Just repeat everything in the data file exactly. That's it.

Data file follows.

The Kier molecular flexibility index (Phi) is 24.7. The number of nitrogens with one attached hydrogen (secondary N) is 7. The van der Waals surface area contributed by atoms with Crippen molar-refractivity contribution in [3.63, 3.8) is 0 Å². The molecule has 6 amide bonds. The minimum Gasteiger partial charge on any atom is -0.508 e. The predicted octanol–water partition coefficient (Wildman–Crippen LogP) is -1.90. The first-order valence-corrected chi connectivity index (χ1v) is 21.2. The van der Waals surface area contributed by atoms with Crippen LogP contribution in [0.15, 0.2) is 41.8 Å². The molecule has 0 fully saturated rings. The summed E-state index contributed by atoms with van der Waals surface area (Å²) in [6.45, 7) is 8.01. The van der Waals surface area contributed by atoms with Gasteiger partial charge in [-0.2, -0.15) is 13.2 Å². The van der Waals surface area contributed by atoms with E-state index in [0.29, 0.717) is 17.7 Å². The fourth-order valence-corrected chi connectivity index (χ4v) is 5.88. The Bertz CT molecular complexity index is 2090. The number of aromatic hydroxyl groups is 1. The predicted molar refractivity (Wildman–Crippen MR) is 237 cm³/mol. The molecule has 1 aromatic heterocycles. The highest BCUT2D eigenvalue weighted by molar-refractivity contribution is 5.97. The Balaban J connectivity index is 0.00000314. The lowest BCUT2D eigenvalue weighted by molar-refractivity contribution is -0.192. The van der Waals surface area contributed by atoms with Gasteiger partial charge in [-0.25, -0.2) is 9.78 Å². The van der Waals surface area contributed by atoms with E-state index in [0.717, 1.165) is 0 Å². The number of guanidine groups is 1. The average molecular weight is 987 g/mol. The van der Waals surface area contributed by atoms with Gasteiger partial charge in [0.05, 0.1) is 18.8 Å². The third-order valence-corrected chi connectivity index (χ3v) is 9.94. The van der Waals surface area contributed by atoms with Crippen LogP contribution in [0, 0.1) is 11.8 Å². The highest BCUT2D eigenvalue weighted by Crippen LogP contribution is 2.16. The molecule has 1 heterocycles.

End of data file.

The Kier molecular flexibility index (Phi) is 24.7. The number of nitrogens with one attached hydrogen (secondary N) is 7. The van der Waals surface area contributed by atoms with Crippen molar-refractivity contribution in [3.63, 3.8) is 0 Å². The molecule has 6 amide bonds. The minimum Gasteiger partial charge on any atom is -0.508 e. The predicted octanol–water partition coefficient (Wildman–Crippen LogP) is -1.90. The first-order valence-corrected chi connectivity index (χ1v) is 21.2. The van der Waals surface area contributed by atoms with Crippen LogP contribution in [0.15, 0.2) is 41.8 Å². The molecule has 0 fully saturated rings. The summed E-state index contributed by atoms with van der Waals surface area (Å²) in [6.45, 7) is 8.01. The van der Waals surface area contributed by atoms with Gasteiger partial charge in [-0.2, -0.15) is 13.2 Å². The van der Waals surface area contributed by atoms with E-state index in [0.29, 0.717) is 17.7 Å². The fourth-order valence-corrected chi connectivity index (χ4v) is 5.88. The Bertz CT molecular complexity index is 2090. The number of aromatic hydroxyl groups is 1. The predicted molar refractivity (Wildman–Crippen MR) is 237 cm³/mol. The molecule has 1 aromatic heterocycles. The highest BCUT2D eigenvalue weighted by molar-refractivity contribution is 5.97. The Balaban J connectivity index is 0.00000314. The lowest BCUT2D eigenvalue weighted by molar-refractivity contribution is -0.192. The van der Waals surface area contributed by atoms with Gasteiger partial charge in [-0.25, -0.2) is 9.78 Å². The van der Waals surface area contributed by atoms with E-state index in [0.717, 1.165) is 0 Å². The number of guanidine groups is 1. The average molecular weight is 987 g/mol. The van der Waals surface area contributed by atoms with Gasteiger partial charge in [0.05, 0.1) is 18.8 Å². The third-order valence-corrected chi connectivity index (χ3v) is 9.94. The van der Waals surface area contributed by atoms with Crippen LogP contribution in [0, 0.1) is 11.8 Å². The highest BCUT2D eigenvalue weighted by Crippen LogP contribution is 2.16. The molecule has 1 heterocycles.